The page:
Behind the brand: Barbour

Family lies at the core of the Barbour brand, which was founded in 1894 by John Barbour. Still owned by the Barbour family, with Dame Margaret Barbour as Chairman, and her daughter, Helen, Vice Chairman, on the Board of Directors.

In its 121-year history, the company has made a name for itself as a leading British heritage lifestyle brand. Founded by John Barbour, a Scot from Galloway, they have become internationally famous for their waxed cotton jackets. Barbour initially put themselves on the retail map when they began producing weatherproof outdoor clothing for the military, with their Ursula suit becoming standard issue for the Submarine service in WWII. Prior to this, the company was supplying oilskins and other outdoor garments to the surrounding community of fishermen, sailors and dockers to protect them from the treacherous North Sea weather. Quickly establishing themselves as one of the leading suppliers of such garments and becoming well-known for their innovation and high levels of quality, the first Barbour catalogue was introduced in 1908 and the company soon opened it’s client base to a global audience spanning from landowners and farmers to buyers as far flung as South America and Asia.

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It was in 1936, that the iconic wax cotton International motorcycle jacket was first created and thus worn by almost every rider in the International Six Day Trials circuit from the 1950s to the 1970s, with Steve McQueen being just one of many famous faces to have sported the jacket.

Still to this day, Barbour’s traditional jackets continue to be at the heart of the company. They are produced at their 180 person strong factory (which they moved to in 1981) in the Northern coastal town of South Shields. With three Royal Warrants (the Duke of Edinburgh (1974), Her Majesty the Queen (1982) and HRH the Prince of Wales (1987)), under their (well-waxed) belts, it comes as no surprise that the order and process in which their logically laid out factory works is second to none.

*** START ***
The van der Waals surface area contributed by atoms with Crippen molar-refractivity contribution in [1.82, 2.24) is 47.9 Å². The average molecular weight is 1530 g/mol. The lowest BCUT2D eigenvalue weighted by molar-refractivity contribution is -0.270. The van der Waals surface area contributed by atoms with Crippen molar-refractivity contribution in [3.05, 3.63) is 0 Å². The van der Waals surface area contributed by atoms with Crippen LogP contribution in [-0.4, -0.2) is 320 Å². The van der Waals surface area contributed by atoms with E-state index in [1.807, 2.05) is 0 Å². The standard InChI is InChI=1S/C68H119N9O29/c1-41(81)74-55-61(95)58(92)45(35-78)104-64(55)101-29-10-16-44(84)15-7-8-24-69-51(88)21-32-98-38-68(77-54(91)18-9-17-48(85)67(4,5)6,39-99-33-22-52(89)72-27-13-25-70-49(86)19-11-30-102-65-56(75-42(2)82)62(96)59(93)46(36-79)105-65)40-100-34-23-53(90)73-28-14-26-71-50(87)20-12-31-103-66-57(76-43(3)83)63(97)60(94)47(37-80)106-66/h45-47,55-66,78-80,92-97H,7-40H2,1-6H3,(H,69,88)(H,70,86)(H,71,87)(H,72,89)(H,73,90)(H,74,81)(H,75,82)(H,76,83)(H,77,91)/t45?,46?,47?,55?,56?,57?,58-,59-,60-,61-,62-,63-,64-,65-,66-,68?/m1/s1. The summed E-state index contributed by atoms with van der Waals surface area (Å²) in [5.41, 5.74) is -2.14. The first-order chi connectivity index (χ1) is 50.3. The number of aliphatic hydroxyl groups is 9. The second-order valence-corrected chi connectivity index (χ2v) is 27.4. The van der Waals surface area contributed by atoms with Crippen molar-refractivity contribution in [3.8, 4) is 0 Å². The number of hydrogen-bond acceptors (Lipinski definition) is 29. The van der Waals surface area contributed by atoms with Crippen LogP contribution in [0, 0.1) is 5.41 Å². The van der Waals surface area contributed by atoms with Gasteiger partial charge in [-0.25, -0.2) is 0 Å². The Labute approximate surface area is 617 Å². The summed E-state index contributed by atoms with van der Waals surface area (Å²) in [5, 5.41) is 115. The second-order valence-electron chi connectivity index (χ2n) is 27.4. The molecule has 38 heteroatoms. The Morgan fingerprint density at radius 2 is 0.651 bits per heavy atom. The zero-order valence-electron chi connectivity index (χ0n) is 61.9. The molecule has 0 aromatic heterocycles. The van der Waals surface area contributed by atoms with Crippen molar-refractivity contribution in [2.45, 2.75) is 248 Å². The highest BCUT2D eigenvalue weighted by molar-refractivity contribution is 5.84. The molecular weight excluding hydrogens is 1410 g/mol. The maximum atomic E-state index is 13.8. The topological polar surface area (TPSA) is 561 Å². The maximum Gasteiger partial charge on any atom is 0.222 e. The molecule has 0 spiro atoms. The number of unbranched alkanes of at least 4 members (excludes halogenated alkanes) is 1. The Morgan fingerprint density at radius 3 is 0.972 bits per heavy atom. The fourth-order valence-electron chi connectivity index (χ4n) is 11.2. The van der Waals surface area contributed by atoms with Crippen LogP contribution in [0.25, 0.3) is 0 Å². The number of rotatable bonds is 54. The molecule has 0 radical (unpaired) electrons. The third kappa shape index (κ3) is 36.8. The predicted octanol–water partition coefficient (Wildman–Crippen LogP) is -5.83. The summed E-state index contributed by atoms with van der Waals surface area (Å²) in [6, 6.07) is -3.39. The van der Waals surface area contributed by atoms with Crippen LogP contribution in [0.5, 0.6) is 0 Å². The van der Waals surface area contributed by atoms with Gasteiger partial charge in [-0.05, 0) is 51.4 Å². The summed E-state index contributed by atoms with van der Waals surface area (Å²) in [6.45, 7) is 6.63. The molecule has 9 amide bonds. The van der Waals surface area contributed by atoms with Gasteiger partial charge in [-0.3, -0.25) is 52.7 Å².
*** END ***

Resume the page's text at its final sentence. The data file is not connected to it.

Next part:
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In total, it takes 36 people to make just one Barbour jacket from start to finish. Each person an essential part of the production process. From the initial selection of fabrics for wax cotton jackets and linings in tartan, nylon and moleskin, the fabric is cut to length. Computer generated garment patterns from Barbour House are then overlaid across the wax cotton ready to be cut out by hand. Once cut, the pieces are transferred to the prep and production lines, (the prep lines handle the smaller detailed work). When the prep work is complete it is the responsibility of the team leader to move the completed pieces onto the racking for one of the 5 production Lines; each of which can have different styles of garments being made.

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Hanging clips on a Diablo are used to pass the completed pieces on to the next member of the team via a Pulley system, taking approximately 60 – 90 minutes to complete a garment (depending on the style). A vast number of individual parts make up a Barbour jacket. For example, a total of 160 parts make up a Bedale jacket. Broken down into; 49 cut parts of fabric, 103 trims which include binding, thread, zips & studs, 8 items of packaging including of care leaflets, ticketing, badges and poly bag.

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With approximately 50 styles of traditional wax jackets for men, women and children in production at the factory, the hand made pieces are produced like clock-work on a daily basis. The factory produces approximately 3000 garments per week and 130,000 – 140,000 per year.

Also within the factory is the renowned re-waxing service, where each year approximately 13,000 Barbour jackets are lovingly repaired, reproofed or altered to their former glory. With roots firmly in it’s heritage, the Barbour brand continues to grow and develop each year, a testament to it’s founder and family values.

For more, visit Barbour.

Holly

Holly

Holly Macnaghten is the Fashion Director at The Gentleman's Journal

Further Reading